For instance, use a tiered approach: risk a certain percentage (first tier) until your equity reaches a pre-defined target.

After you meet the first equity target, bet a specific higher percentage according to the next tier.

Using the market’s money techniques is a mentally comfortable way to bet more.

It’s always nicer spending somebody else’s money, isn’t it? 😊

The point is risking a fixed percentage of the starting equity AND another percentage of profits.

Risk more per trade

The golden rule is risking 1% per trade.

With this size, imagine making three risks on a $100,000 account – that’s $3000.

For many people, such net profit would make a month.

However, starting off with $1000, a profit of $30 doesn’t mean much in terms of disposable income and account growth.

If, and only if, your approach is time-tested, you should go for risking a higher percentage.

Advice for Small Accounts

Sometimes, there are rare opportunities worth betting 10% or even 20%!

The problem is while you’re inexperienced, every second setup is “rare” for you!

So, know yourself first before taking on higher risks.

How do you trade a small account and not violate the pattern day trading rule?

If you make at least four trades intraday within five consecutive working days, you’ll be flagged as a pattern day trader (PTD).

The rule applies to margin trading – you use borrowed funds to buy shares.

To open a margin account, you must always maintain a $25,000 balance.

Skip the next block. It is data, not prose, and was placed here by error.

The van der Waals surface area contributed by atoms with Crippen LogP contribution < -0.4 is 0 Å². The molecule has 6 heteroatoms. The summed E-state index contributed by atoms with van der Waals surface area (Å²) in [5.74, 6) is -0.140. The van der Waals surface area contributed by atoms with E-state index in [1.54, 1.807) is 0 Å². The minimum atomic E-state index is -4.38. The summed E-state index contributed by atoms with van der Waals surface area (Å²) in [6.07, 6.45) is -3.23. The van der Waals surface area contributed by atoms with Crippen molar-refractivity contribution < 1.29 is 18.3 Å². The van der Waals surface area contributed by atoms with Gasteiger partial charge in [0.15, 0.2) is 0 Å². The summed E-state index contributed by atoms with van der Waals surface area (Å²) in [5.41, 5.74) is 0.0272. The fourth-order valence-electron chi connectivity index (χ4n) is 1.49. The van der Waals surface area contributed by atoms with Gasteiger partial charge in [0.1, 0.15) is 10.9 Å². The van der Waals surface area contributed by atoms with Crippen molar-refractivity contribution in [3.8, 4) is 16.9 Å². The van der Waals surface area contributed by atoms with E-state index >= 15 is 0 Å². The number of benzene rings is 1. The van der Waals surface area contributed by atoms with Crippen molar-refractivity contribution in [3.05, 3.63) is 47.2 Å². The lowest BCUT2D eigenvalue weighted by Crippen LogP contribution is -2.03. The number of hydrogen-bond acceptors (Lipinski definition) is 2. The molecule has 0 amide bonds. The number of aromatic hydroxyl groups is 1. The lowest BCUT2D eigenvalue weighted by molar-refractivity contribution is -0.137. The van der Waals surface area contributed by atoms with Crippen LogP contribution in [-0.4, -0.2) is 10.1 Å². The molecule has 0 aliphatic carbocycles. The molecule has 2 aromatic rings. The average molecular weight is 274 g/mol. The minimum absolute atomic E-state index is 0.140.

If they call you a PTD, you go on vacation from trading for 90 days, as your account gets frozen.

The exceptions include keeping a long trade overnight and selling it the next day before buying the same stock.

If your account is below $25,000, you can’t place more than three trades within five business days straight.

The US regulator allows a PDT removal once every 180 days.

So, how can you trade more frequently?

Below, we’ll look at the five ways.

Trade from a cash account

If you don’t use leverage, you’re not prohibited in trading frequency.

But, as you’re trading a small account, your buying power will be severely limited.

Settling a trade takes two days.

If you have $5000 and used $2000 for trade, for the next two days, you can use only $3000.

In the stock market, unless you can trade odd lots, you’ll only be able to trade penny stocks.

Also, you can’t go short with a cash account.

Open several accounts

Every account you have adds three trades within five consecutive trading days.

By having more accounts, you can trade more actively.

Although, it may be challenging to manage multiple accounts at once.

Spreading your funds among several accounts will also reduce your buying power in each.

Use an offshore account

If you open an account with a non-US broker, you won’t have to follow the PDT rule.

However, you may not be eligible for investor protections offered under US law.

Instead, you will follow the law of the country where the broker is registered

Trade futures, forex, and crypto

The capital requirements in these markets are much lower than in equities.

You can open an account with just a few hundred dollars and place trades as often as you want.

Brokers will just be happy about it!

What is considered a small trading account?

From the legal point of view, everything below $25,000 is considered a small trading account in the US stock market.

But, $25,000 in the US is different than the same somewhere in Asia.

Advice for Small Accounts

It’s about the living costs.

Consider it a small trading account if you’re far from covering your basic costs from adequate (~30%) annual return on your capital.

Benefits of small trading accounts

A small trading account is ideal for learning.

When there’s some money on the line, you’ll take the endeavor more seriously.

Also, you’ll learn to manage your mental state, which can’t be done if you were just paper-trade.

Account blowups happen, especially at the beginning of a trading career.

If you blow up a small trading account, it’s not the end of the world.

Limited funds will teach you to work with what you have, be selective in your setups, and employ proper risk management.